Inside China’s grand plan to fight water pollution
Water lettuce, or pistia, blankets a portion of the Xizhi River in China’s southeastern province of Guangdong.
BEIJING (Caixin Online) — The government’s recently released plan for water pollution sets ambitious goals for cleaning up the country’s heavily polluted bodies of water, a step forward in a long battle against heavy pollution.
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On April 16, the State Council, China’s cabinet, unveiled its Action Plan for Water Pollution Prevention and Control, the official roadmap for tackling the worsening water pollution, a source of rising public discontent.
Sources close to policy makers said the drafting of the plan took about two years and underwent 30 revisions. Dubbed “10 measures for water,” the plan is the latest official effort to tackle China’s pollution problems, following a similar version targeting air pollution in 2013.
The latest plan says that by 2020 some 70% of seven major rivers, including the Yangtze, Yellow, Pearl and Huai, will be in good condition. The figures will rise to 75% by 2030. Overall improvement of water quality nationwide and of aquatic ecosystems can be expected by 2050, it says.
Wu Shunze, deputy director of the environmental ministry’s Chinese Academy of Environmental Planning who participated in the drafting of the plan, said the plan contains 26 detailed requirements and 238 measures to help meet the 2020 targets. Each measure is assigned to a specific government department to implement, said Wu.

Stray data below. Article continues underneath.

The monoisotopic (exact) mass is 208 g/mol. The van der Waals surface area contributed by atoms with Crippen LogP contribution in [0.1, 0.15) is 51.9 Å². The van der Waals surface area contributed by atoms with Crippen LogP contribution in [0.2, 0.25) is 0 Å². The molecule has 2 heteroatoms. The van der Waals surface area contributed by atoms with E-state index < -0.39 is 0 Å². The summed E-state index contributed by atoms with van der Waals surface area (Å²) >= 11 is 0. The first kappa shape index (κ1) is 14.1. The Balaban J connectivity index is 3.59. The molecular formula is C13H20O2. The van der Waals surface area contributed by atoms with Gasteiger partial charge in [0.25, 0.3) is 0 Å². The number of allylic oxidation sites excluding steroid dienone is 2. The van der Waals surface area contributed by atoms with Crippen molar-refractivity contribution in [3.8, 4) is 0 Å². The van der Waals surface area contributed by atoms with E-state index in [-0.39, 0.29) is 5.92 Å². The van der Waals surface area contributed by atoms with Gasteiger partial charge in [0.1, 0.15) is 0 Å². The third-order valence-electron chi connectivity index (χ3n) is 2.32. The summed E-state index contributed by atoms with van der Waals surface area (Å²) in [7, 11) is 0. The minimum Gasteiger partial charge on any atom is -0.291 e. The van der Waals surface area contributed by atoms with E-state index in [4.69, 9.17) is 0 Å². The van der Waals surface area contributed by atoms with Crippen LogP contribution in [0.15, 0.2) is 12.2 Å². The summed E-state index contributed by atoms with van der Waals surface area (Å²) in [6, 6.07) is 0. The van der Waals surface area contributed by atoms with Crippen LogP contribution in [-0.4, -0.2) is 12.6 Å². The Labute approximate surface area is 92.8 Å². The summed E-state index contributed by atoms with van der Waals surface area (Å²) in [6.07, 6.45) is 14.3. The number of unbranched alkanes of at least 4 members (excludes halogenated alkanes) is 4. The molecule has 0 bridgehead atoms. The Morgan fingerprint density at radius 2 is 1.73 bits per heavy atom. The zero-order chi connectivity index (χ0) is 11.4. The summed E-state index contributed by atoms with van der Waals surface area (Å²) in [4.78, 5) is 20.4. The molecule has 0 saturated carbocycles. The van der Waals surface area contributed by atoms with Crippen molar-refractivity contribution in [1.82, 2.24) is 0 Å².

Rapid industrial growth over recent decades has caused great environmental problems for China. Cities across the country are regularly shrouded in smog, and soil and water pollution are constantly generating concerns over food safety and public health. Environmental and health experts have produced research that links the rising number of cancer patients along the Huai River, which flows through central China, to water pollution.
And dirty groundwater poses risks to even more people. State media cited research from 2013 by the Ministry of Land and Resources as saying that only 22% of groundwater under the North China Plain, which covers 409,500 square kilometers of land and is the most populous area in the country, is safe for drinking.
It takes time
The first visible improvements the plan pledges to the public are to eliminate black and smelly water in urban areas while ensuring the safety of drinking in the next five years.
The Ministry of Environmental Protection puts the country’s water into five classes based on quality, ranging from first class, or drinkable water, to fifth class, or heavily polluted water that is black and smelly. Classes one to three are deemed being in good condition. Under the plan, by 2030, 70% of major waterways will be class three or better, rising from the 66.7% found in a 2013 survey.
Wu said one of the main focuses of the plan is to protect water sources by carrying out protection schemes and setting up preservation zones. Protection plans for major source areas — including the Dongjiang River in the eastern province of Jiangxi, the Luan River in the central province of Hebei, and Qiandao Lake in Zhejiang Province in the east — must be done by 2017.
Also, heavily polluted, smelly water must be reduced to 10% of the total in urban areas by 2020 and eliminated by 2030. The plan did not specify the requirements for rural areas.
In addition, the plan also set targets for improving the quality of urban drinking water, groundwater and coastal waters. By 2020, 93% of urban drinking water supplies must be better than class three, 0.2% higher than in 2013. Meanwhile, severely polluted groundwater will be reduced from 15.7% to 15%, and clear coastal water will be increased to 70% from 66.4%.
Wu said cutting pollution of groundwater and sources of drinking water is difficult and will take time to show results.
“(Contamination) of groundwater is complicated,” he said. “After cutting off pollution, a long process is needed to make repairs and changes will not be apparent in one or two years.”